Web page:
Multiple Model Comparisons Revisited


In a previous post, I hinted at how to do multiple hypotheses testing, using the ψ-measure. It turns out to be much clearer just using the posterior probabilities. The ψ-measure has a nice intuitive feel for the two-hypothesis case, but becomes convoluted in the multiple hyptheses case. Further, when introducing the application of Bayes theorem for students, I have found it to be clearer to follow the following procedure. We first look at Bayes theorem directly, for N hypotheses:


We then calculate the numerator only, for every possible hypothesis:




calculate the sum of all of these values,


and then normalize


The Octopus, Again


From the Wikipedia article, we have the following data:, which gave us correct=12 out of N=14:




The hypotheses that we consider are the following:

H = “Octopus is psychic, and can predict future (sports) events with 90% accuracy” R = “Octopus makes random choices” Y = “chooses flags with big yellow stripes 90% of the time” G = “chooses Germany 90% of the time”

Notice that both models Y and G, give us correct=12 for N=14 (if the “choosing Germany” chooses Spain in the Netherlands match, because of the similarity). The prior for the psychic octopus is, again, the very generous p(H) = 1/100. The two other non-random models should be more likely, before any data, so I take them to be p(Y)=p(G)=1/20. The random model, being the most likely, has the rest of the prior probability, p(R)=0.89.

Now we calculate the numerators:


Sum the values,


and divide. achieving


Thus, the two flag models went from being rare compared to random to being much more likely than random, and certainly much more likely than psychic. Bayes theorem, properly applied, is a quantitative embodiment of Carl Sagan’s famous quote “extraordinary claims require extraordinary evidence”. It is not just that the evidence must be extraordinary (like 999 correct out of 1000), but the evidence must be extraordinary to address all of the, somewhat rare but possible, hypotheses that would come up as much more likely given the initial result. The process of science is to perform experiments to address these alternative hypotheses.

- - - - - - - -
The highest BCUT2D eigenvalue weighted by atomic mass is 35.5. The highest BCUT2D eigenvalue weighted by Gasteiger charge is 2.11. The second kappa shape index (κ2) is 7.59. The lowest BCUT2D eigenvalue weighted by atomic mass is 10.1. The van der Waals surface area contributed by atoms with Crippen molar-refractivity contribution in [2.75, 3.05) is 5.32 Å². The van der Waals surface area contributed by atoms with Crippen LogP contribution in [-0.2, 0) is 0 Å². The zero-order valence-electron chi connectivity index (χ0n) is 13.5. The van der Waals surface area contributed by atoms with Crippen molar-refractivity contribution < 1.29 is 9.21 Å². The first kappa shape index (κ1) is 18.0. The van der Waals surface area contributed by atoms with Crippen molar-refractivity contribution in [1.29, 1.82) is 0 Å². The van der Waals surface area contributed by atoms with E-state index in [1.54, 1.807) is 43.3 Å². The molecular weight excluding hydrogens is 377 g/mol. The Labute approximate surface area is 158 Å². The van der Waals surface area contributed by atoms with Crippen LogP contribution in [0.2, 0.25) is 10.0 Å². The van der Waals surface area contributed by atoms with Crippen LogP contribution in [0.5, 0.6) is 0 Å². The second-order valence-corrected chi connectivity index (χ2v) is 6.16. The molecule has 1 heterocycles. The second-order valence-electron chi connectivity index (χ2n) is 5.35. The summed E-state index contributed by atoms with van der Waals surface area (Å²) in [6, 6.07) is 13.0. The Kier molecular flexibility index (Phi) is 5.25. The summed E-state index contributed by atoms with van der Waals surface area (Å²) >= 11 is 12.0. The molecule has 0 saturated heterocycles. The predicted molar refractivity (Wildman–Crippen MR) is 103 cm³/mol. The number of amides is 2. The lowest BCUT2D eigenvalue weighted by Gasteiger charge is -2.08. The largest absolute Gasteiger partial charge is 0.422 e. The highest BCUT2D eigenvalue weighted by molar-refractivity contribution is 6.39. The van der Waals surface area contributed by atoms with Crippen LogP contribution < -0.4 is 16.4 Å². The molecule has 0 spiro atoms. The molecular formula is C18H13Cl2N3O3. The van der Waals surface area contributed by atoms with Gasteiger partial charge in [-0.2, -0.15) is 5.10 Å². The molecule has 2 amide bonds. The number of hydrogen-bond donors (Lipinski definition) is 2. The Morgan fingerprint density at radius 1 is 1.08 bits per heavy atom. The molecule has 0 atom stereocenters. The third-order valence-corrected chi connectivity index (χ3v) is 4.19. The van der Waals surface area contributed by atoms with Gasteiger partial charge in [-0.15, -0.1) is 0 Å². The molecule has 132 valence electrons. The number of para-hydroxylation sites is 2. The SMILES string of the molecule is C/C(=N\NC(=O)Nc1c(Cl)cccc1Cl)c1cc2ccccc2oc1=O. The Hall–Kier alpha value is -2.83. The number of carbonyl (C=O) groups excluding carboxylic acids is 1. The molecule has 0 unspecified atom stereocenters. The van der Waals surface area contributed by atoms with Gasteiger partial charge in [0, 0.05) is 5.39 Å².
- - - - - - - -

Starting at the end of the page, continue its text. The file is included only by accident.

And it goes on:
About brianblais

I am a professor of Science and Technology at Bryant University in Smithfield, RI, and a research professor in the Institute for Brain and Neural Systems, Brown University. My research is in computational neuroscience and statistics. I teach physics, meteorology, astonomy, theoretical neuroscience, systems dynamics, artificial intelligence and robotics. My book, "Theory of Cortical Plasticity" (World Scientific, 2004), details a theory of learning and memory in the cortex, and presents the consequences and predictions of the theory. I am an avid python enthusiast, and a Bayesian (a la E. T. Jaynes), and love music.
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